Diarrhoea, unsafe abandonment top causes of 776 children deaths in specialised adoption agencies:RTI
A British-Indian couple on Tuesday took their local council authority in south-east England to court over alleged discrimination that prevented them from adopting a baby from their local adoption service.
Sandeep and Reena Mander launched their case with the help of the UK's Equality and Human Rights Commission against the Windsor and Maidenhead Council at Oxford County Court in Berkshire.
The British-born couple of Indian-origin, in their 30s, claim that Adopt Berkshire discriminated against them by saying white British parents would be given priority.
"Whilst things like cultural heritage is important, we think a number of factors need to be looked at financial stability, the couple you are, age and living conditions should all be considered," Sandeep Mander told the BBC in reference to their case.
"The fact that they (local council) looked at just one particular area of cultural heritage and didn't consider our application because of that made us feel very angry, he said.
"We want to raise awareness and make sure it does not happen to other couples," added wife Reena.
The couple were unable to have a baby and had several rounds of failed IVF treatment before they applied to adopt. But they claim that when they reached out to the local adoption services, they were told that adoptive parents of white British or European origin would be prioritised because more white children were in need.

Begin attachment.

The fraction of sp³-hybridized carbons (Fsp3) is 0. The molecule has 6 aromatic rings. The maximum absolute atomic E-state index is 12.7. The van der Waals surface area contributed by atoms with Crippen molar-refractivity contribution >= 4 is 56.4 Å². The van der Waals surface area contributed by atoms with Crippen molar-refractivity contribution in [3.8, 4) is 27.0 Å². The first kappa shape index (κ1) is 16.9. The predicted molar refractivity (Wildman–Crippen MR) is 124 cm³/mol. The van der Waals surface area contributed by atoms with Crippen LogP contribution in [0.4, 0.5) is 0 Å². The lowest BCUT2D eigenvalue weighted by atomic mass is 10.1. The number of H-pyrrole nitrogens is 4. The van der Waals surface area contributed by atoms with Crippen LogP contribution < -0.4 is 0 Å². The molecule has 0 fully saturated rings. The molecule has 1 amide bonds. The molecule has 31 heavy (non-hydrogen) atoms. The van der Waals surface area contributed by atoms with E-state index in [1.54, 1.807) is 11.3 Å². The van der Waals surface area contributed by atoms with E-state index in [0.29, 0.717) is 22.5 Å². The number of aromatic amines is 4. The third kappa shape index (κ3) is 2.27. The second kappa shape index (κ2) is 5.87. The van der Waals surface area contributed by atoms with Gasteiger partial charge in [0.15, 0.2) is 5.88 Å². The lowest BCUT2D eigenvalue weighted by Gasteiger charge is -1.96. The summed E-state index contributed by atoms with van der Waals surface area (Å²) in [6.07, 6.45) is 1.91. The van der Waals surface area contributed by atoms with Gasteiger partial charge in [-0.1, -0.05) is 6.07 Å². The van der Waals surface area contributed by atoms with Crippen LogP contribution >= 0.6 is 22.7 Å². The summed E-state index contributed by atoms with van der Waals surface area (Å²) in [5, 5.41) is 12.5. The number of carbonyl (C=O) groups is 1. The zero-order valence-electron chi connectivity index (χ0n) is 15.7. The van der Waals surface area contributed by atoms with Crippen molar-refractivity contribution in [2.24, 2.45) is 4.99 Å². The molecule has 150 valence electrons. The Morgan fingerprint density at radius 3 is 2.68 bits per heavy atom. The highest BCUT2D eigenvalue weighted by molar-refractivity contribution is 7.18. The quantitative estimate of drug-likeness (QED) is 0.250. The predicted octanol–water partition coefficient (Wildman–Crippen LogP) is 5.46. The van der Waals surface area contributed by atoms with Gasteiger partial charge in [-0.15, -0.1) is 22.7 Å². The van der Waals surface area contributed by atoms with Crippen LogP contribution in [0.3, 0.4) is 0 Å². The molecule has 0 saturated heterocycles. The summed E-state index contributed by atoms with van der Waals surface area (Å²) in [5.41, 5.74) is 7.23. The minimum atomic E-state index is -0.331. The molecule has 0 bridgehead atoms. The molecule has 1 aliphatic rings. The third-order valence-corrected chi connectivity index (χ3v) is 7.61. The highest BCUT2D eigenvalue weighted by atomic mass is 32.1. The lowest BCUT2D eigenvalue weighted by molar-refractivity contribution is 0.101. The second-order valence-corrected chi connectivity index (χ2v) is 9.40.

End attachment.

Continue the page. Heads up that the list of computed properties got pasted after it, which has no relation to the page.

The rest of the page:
However, the council denies the allegations as inaccurate and its lawyer told the court at the start of the case this week that the local authority "does not accept" the allegations.
The Manders have since adopted a child from the United States but decided to pursue their legal fight to try and influence policy changes because not everyone can afford to adopt internationally.
The case remains ongoing and is expected to conclude after a four-day hearing.
(This story has not been edited by Business Standard staff and is auto-generated from a syndicated feed.)